Resample a time series from orig_sr to target_sr

### Parameters:

y:np.ndarray [shape=(n,) or shape=(2, n)]

audio time series. Can be mono or stereo.

orig_sr:number > 0 [scalar]

original sampling rate of y

target_sr:number > 0 [scalar]

target sampling rate

res_type:str

resample type (see note)

Note :By default, this uses resampyâ€™s high-quality mode (â€˜kaiser_bestâ€™).

To use a faster method, set res_type=â€™kaiser_fastâ€™.

To use scipy.signal.resample, set res_type=â€™fftâ€™ or res_type=â€™scipyâ€™.

To use scipy.signal.resample_poly, set res_type=â€™polyphaseâ€™.

Note :When using res_type=â€™polyphaseâ€™, only integer sampling rates are supported.

fix:bool

adjust the length of the resampled signal to be of size exactly ceil(target_sr * len(y) / orig_sr)

scale:bool

Scale the resampled signal so that y and y_hat have approximately equal total energy.

kwargs:additional keyword arguments

If fix==True, additional keyword arguments to pass to librosa.util.fix_length.

Returns:

y_hat:np.ndarray [shape=(n * target_sr / orig_sr,)]

y resampled from orig_sr to target_sr

**Example**

```
>>y, sr = librosa.load(librosa.util.example_audio_file(), sr=22050)
>>y_8k = librosa.resample(y, sr, 8000)
>>y.shape, y_8k.shape
>>((1355168,), (491671,))
```

**NOTE :** You don't need to specify all the parameters

**librosa.feature.mfcc(y=None, sr=22050, S=None, n_mfcc=20, dct_type=2, norm='ortho', kwargs)**

### Parameters :

**y**:np.ndarray [shape=(n,)] or None

audio time series

**sr**:number > 0 [scalar]

sampling rate of y

**S**:np.ndarray [shape=(d, t)] or None

log-power Mel spectrogram

**n_mfcc**: int > 0 [scalar]

number of MFCCs to return

**dct_type**:None, or {1, 2, 3}

Discrete cosine transform (DCT) type. By default, DCT type-2 is used.

**norm**:None or â€˜orthoâ€™

If dct_type is 2 or 3, setting norm=â€™orthoâ€™ uses an ortho-normal DCT basis.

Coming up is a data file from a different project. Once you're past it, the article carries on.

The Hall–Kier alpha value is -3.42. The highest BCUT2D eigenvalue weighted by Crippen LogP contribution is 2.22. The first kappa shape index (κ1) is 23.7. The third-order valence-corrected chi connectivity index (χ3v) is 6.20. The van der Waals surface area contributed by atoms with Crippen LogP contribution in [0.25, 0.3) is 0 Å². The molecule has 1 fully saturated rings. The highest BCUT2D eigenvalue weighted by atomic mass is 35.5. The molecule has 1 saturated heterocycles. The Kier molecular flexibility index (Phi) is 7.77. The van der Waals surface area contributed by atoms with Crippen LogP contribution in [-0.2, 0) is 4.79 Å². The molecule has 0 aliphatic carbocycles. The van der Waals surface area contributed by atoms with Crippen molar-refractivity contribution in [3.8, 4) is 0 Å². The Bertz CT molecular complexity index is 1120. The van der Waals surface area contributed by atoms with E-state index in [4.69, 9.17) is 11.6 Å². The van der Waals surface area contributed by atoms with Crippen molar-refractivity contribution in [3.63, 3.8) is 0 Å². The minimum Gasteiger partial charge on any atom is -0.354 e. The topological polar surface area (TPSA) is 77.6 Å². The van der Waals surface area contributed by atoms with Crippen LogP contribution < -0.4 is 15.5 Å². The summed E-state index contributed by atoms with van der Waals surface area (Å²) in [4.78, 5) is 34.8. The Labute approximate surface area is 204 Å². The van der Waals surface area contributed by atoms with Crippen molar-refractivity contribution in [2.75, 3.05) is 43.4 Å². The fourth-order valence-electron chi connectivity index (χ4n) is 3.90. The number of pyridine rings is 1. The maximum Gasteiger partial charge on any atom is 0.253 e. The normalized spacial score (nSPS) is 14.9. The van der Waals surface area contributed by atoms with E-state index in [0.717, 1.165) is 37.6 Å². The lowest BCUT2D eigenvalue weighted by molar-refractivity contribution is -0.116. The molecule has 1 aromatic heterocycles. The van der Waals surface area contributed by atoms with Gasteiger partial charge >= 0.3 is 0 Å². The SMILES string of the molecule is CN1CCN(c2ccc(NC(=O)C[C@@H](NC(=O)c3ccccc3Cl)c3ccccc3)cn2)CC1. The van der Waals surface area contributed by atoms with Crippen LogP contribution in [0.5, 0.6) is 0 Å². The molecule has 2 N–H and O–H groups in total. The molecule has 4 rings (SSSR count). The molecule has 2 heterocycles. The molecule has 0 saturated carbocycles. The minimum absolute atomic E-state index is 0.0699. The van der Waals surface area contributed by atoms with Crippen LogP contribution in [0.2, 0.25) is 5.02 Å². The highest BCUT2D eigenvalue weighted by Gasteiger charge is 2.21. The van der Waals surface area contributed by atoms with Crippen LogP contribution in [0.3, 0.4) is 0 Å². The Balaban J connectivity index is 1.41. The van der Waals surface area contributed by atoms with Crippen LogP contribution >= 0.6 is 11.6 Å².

Normalization is not supported for dct_type=1.

**kwargs**:additional keyword arguments

Arguments to melspectrogram, if operating on time series input

**Returns:**

M:np.ndarray [shape=(n_mfcc, t)]

MFCC sequence

**NOTE :** You don't need to specify all the parameters

In order to perform libROSA features you need numpy as well which can be easily intalled using pip install numpy

### Example

```
import librosa
import numpy as np
import numpy as geek
RATE = 24000
N_MFCC = 13
def get_wav(language_num):
'''
Load wav file from disk and down-samples to RATE
:param language_num (list): list of file names
:return (numpy array): Down-sampled wav file
'''
y, sr = librosa.load('./{}.wav'.format(language_num)) #Make sure to have audio file in your desktop or you may change the path as per your need
return(librosa.core.resample(y=y,orig_sr=sr,target_sr=RATE, scale=True))
def to_mfcc(wav):
'''
Converts wav file to Mel Frequency Ceptral Coefficients
:param wav (numpy array): Wav form
:return (2d numpy array: MFCC
'''
return(librosa.feature.mfcc(y=wav, sr=RATE, n_mfcc=N_MFCC))
if __name__ == '__main__':
audio = 'arabic6'
X= get_wav(audio)
print(X.shape)#(754141,)
X=to_mfcc(X)
print(X.shape)#(13, 1473)
c = geek.savetxt('file.txt', X, delimiter =', ')
a = open("file.txt", 'r')# open file in read mode
#print("the file contains:")
#print(a.read())
```

**NOTE :** The output of this code will be a file.txt which will be created in your system only. Since the contents of this file are large we have attached the file in github repository linked below with same file name as mentioned.